Procedures Writing Guidelines

by admin on March 19, 2009

Illustration of a scribe writing
Image via Wikipedia

A Standard Operating Procedure is a set of instructions having the force of a directive, covering those features of operations that lend themselves to a definite or standardized procedure without loss of effectiveness.

Standard Operating Policies and Procedures can be effective catalysts to drive performance improvement and improve organizational results. Most quality systems are based on its standard operating procedures (SOPs).

With that in mind, you might want to consider the following points when writing your standard operating procedures (SOPs):

1. Purpose

Explain the objective the procedure is intended to achieve. This should be a brief 1 or 2 liner which makes it very clear to the reader what will be covered in this document. Avoid any ambiguous terms. Strive for accuracy. Use short, concise words. Avoid jargon and ‘industry speak’. Remember that the auditors review and evaluate procedures on a scheduled basis.

Highlight any exceptional occasions when users are allowed to ignore this procedure and the alternative procedures they must follow.

2. Scope
Identify the range of activities the SOP applies to, as well as limitations, exceptions, and pre-conditions.

3. Responsibility
Identify the personnel, departments, and contractors responsible for performing the procedure. Highlight the person responsible for training personnel.

4. Procedure
Explain the procedure with clear unambiguous steps. Identify who performs each step and any technologies or systems that are required to perform these steps.

5. References
List other related SOPs, supporting documentation, and applicable regulations.

6. Definitions
Define any words and acronyms used in the document.

7. Attachments
Attach any documents referred to in the SOP, e.g., flowcharts, work instructions, other procedures.

8. Version Control
Identify any changes that were made to the SOP; include the date, author and type of changes that were made.

9. Content

Write the procedure and then test it to make sure it is 1) correct, 2) concise, 3) complete, and 4) comprehensive.

Use language and a level of detail that is appropriate to the level of the user. Don’t talk above the user or switch writing styles in the middle of the procedure. Aim for consistency. Changes in language, style, formatting may undermine the reader’s confidence in the procedure and make them question its authenticity.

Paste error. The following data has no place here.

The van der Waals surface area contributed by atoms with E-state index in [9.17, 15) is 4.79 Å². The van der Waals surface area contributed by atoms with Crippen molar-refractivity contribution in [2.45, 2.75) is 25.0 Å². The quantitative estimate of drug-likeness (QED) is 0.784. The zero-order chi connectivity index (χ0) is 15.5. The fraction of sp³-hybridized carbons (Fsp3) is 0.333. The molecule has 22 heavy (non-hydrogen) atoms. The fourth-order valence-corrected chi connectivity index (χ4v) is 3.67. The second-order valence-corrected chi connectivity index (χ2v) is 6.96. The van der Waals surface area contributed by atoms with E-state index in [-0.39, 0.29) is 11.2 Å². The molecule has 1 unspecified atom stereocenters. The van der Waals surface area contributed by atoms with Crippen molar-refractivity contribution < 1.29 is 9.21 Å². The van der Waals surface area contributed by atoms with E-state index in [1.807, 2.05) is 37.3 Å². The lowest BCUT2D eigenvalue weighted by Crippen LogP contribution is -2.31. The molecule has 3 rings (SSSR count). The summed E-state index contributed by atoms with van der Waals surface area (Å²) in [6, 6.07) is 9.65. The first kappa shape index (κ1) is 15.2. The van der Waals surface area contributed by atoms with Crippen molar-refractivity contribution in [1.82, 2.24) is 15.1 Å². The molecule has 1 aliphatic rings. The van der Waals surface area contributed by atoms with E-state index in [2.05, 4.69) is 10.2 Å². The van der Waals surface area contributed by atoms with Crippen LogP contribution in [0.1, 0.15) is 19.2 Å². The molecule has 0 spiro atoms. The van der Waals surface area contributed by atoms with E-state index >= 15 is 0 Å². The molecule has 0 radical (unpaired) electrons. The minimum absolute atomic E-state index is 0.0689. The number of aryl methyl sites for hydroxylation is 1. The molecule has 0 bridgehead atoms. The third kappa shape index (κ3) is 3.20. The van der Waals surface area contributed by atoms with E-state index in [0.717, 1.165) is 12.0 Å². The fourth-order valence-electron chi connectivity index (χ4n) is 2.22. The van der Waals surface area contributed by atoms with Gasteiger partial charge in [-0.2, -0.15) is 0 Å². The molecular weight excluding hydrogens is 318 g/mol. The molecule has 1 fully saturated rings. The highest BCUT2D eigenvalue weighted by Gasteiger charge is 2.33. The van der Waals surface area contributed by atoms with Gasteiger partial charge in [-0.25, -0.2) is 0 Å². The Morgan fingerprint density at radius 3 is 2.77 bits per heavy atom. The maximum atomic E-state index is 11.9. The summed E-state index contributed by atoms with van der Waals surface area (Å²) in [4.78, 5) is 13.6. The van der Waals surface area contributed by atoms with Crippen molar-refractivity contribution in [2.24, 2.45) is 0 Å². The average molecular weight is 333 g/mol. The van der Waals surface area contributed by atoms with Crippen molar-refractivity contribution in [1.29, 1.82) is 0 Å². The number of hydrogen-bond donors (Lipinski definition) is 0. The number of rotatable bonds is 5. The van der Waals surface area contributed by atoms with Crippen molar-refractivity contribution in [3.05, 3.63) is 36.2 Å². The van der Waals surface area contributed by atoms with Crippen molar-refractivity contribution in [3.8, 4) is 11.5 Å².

10. Tables
Use tables to display information that is best suited to a tabular format; matrices mat also serve the same benefit as readers can quickly extract the information without having to trawl through the entire document.

11. Voice
Write in the third person, use the present tense, and stick with the active voice. This gives the procedure a sense of directness and authority. Procedures written in the passive voice often come across as weak, vague and lacking conviction. Ensure that your material resonates with the reader and encourages them to follow the necessary steps.

Tip: Avoid references to gender (“they, their” rather than “he, she”) unless this helps to clarify an instruction or part of the text.

12.    Document Maintenance
Ensure that each page displays the procedure number, title, page number, and release date. Many readers will print out the sections that apply to their task only. Placing this document information in the footer helps ensure that the reader can retrieve and locate other similar information when necessary.

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{ 4 comments… read them below or add one }

Dennis September 1, 2010 at 5:53 am

Thanks for generating this site. It helped me with some direction to proceed.

admin September 1, 2010 at 6:12 am

Thanks Dennis,

Actually, right now I’m writing a 10 part series on how to write SOPs from the ground up.

If there is any specific part of writing SOPs that you want me to cover, then please let me know and I’ll cover that first.

Ivan

Sherrie Noble August 14, 2013 at 7:02 am

I work in consulting. I frequently encounter small biz that has a “doer” for the boss and too litle structure. I need graphics more than words, which I can generate. A flexible work flow template with ease of visual comprehension–even samples to show why they are valuable to have, would be very useful. All the software I’ve tried is way too much “in the weeds” since I want to provide my work and also give them the possiblity of doing more themselves if they use software and train someone already on staff. Any suggestions?

admin August 31, 2013 at 9:32 am

sorry for the delay. Have you looked at http://creately.com/. Wonderful tool to use. Ivan

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